I also pack my tripod and laptop into my hard side suitcase.

Bob's picture

I also will ship any extra gear I need by FedEx to the hotel I am staying at & avoid the airlines carryon & baggage problems. Several years ago my monopod was denied carryon by TSA fortunately I had arrived early enough to be able to put it into checked baggage. Normally I never put anything into checked baggage of any value since there is a very high theft rate by the various handlers.

Sherry Morgan's picture

This has become a real problem. Checking even a heavy duty container does not protect one from theft. We need to work with the airlines such that examined photo gear can travel with the owner and also such that the owner can take their necessary items like meds and a change of clothes on the airplane. If not, then they need to accept full responsibility for the items that they check and be sure they are protected and that they arrive with the passenger.

MaryAnn Luedtke's picture

I never check my cameras so am limited to gear that can be safely packed in my carry-on camera bag. Somehow though, I always manage to have what I need!

Frank Field's picture

Air travel has become such a hassle that I am actively avoiding it and driving whenever I can. Driving also enables me to take all of the gear that I really need for a trip.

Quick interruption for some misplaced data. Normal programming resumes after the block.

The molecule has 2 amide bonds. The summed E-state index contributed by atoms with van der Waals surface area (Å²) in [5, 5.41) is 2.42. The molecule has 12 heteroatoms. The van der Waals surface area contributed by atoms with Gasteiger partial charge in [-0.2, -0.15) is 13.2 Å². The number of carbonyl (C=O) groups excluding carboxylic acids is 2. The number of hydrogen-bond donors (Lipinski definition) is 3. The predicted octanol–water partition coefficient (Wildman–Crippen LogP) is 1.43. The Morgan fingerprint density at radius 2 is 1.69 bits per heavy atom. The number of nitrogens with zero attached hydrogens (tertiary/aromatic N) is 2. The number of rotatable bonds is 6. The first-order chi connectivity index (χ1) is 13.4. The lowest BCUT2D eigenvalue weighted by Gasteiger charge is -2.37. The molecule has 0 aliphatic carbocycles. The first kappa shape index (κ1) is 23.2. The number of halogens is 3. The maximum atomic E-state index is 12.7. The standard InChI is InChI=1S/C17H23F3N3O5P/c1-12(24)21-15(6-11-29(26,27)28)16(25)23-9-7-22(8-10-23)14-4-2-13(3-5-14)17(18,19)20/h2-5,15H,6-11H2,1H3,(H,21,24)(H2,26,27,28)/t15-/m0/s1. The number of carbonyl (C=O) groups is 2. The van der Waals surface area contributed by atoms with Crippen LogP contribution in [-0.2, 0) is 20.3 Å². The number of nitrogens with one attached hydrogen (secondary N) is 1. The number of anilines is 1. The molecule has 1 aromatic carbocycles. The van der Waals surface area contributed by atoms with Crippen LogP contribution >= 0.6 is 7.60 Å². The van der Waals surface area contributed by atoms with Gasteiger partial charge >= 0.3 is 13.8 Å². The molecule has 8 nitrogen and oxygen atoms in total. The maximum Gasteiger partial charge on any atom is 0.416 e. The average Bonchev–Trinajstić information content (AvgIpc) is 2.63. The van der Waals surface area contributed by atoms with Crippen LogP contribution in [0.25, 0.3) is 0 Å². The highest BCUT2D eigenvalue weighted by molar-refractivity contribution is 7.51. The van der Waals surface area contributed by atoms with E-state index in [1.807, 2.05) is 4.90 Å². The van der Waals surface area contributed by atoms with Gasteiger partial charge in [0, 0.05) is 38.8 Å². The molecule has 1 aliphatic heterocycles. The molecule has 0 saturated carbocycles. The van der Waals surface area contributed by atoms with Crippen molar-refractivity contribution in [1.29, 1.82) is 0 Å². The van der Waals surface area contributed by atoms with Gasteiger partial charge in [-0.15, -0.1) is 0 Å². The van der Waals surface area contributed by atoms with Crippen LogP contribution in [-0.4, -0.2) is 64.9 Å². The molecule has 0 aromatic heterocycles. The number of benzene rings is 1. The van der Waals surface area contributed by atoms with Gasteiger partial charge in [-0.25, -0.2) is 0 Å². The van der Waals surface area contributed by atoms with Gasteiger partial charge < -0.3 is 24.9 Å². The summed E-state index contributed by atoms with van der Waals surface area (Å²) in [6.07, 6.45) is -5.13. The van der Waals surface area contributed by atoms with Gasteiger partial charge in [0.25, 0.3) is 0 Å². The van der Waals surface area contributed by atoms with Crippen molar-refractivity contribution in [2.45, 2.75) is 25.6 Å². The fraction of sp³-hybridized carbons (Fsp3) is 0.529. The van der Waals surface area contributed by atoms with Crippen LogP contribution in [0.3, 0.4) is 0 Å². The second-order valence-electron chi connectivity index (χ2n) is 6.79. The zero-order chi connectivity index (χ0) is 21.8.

Ken Bryan's picture

I can pack pretty much everything I need in my Tamrac backpack and slide it under the seat in front of me. My tripod is attached to my backpack as I check in and board, so it is not considered a second carry on. I take it off the backpack and put it in overhead storage during the flight.

Marshall Hill's picture

Predicting what's workable and allowable is becoming more difficult. Hard to know if the bag you want to buy will be allowed next year, or next month.

Si Johnson's picture

I have had to cut down to one body and one lens (18-200) plus a quality point and shoot plus a netbook.

Bill's picture